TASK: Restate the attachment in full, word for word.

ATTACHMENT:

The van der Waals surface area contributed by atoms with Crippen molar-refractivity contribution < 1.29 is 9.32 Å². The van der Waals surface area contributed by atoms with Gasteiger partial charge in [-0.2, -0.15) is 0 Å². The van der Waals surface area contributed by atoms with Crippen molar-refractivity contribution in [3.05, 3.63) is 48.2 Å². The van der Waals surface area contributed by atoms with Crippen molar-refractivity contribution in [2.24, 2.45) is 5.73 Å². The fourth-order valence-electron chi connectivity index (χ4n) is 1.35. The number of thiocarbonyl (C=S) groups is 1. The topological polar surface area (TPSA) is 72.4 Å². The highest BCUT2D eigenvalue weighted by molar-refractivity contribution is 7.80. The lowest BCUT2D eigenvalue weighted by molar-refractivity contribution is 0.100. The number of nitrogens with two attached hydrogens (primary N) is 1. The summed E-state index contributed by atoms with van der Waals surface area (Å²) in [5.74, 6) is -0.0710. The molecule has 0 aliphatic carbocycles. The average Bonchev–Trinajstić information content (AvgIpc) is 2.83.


The van der Waals surface area contributed by atoms with Crippen molar-refractivity contribution < 1.29 is 9.32 Å². The van der Waals surface area contributed by atoms with Gasteiger partial charge in [-0.2, -0.15) is 0 Å². The van der Waals surface area contributed by atoms with Crippen molar-refractivity contribution in [3.05, 3.63) is 48.2 Å². The van der Waals surface area contributed by atoms with Crippen molar-refractivity contribution in [2.24, 2.45) is 5.73 Å². The fourth-order valence-electron chi connectivity index (χ4n) is 1.35. The number of thiocarbonyl (C=S) groups is 1. The topological polar surface area (TPSA) is 72.4 Å². The highest BCUT2D eigenvalue weighted by molar-refractivity contribution is 7.80. The lowest BCUT2D eigenvalue weighted by molar-refractivity contribution is 0.100. The number of nitrogens with two attached hydrogens (primary N) is 1. The summed E-state index contributed by atoms with van der Waals surface area (Å²) in [5.74, 6) is -0.0710. The molecule has 0 aliphatic carbocycles. The average Bonchev–Trinajstić information content (AvgIpc) is 2.83.